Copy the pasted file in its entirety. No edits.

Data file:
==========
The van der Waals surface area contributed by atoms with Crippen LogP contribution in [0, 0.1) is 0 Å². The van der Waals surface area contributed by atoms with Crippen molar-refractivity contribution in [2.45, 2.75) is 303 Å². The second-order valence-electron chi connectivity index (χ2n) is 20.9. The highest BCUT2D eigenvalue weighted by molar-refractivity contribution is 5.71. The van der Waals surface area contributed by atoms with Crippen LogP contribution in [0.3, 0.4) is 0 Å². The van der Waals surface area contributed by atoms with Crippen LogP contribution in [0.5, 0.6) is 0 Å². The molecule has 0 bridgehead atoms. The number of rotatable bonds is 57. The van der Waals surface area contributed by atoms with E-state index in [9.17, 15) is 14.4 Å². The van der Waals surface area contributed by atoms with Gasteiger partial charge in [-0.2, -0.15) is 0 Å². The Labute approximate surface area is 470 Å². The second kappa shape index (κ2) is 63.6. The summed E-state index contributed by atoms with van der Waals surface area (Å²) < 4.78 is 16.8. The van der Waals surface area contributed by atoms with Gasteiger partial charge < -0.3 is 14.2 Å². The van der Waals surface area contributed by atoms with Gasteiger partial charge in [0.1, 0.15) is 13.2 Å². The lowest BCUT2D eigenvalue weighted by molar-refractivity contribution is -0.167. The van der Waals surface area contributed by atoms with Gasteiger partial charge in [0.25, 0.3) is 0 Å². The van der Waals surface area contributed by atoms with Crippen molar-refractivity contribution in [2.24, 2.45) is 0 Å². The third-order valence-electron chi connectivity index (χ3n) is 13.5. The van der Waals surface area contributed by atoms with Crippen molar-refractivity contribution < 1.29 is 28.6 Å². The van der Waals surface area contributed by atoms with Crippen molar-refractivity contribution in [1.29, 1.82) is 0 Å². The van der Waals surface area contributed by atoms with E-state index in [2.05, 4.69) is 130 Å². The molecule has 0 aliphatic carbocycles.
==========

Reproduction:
The van der Waals surface area contributed by atoms with Crippen LogP contribution in [0, 0.1) is 0 Å². The van der Waals surface area contributed by atoms with Crippen molar-refractivity contribution in [2.45, 2.75) is 303 Å². The second-order valence-electron chi connectivity index (χ2n) is 20.9. The highest BCUT2D eigenvalue weighted by molar-refractivity contribution is 5.71. The van der Waals surface area contributed by atoms with Crippen LogP contribution in [0.3, 0.4) is 0 Å². The van der Waals surface area contributed by atoms with Crippen LogP contribution in [0.5, 0.6) is 0 Å². The molecule has 0 bridgehead atoms. The number of rotatable bonds is 57. The van der Waals surface area contributed by atoms with E-state index in [9.17, 15) is 14.4 Å². The van der Waals surface area contributed by atoms with Gasteiger partial charge in [-0.2, -0.15) is 0 Å². The Labute approximate surface area is 470 Å². The second kappa shape index (κ2) is 63.6. The summed E-state index contributed by atoms with van der Waals surface area (Å²) < 4.78 is 16.8. The van der Waals surface area contributed by atoms with Gasteiger partial charge < -0.3 is 14.2 Å². The van der Waals surface area contributed by atoms with Gasteiger partial charge in [0.1, 0.15) is 13.2 Å². The lowest BCUT2D eigenvalue weighted by molar-refractivity contribution is -0.167. The van der Waals surface area contributed by atoms with Gasteiger partial charge in [0.25, 0.3) is 0 Å². The van der Waals surface area contributed by atoms with Crippen molar-refractivity contribution in [2.24, 2.45) is 0 Å². The third-order valence-electron chi connectivity index (χ3n) is 13.5. The van der Waals surface area contributed by atoms with Crippen molar-refractivity contribution < 1.29 is 28.6 Å². The van der Waals surface area contributed by atoms with Crippen molar-refractivity contribution in [1.29, 1.82) is 0 Å². The van der Waals surface area contributed by atoms with E-state index in [2.05, 4.69) is 130 Å². The molecule has 0 aliphatic carbocycles.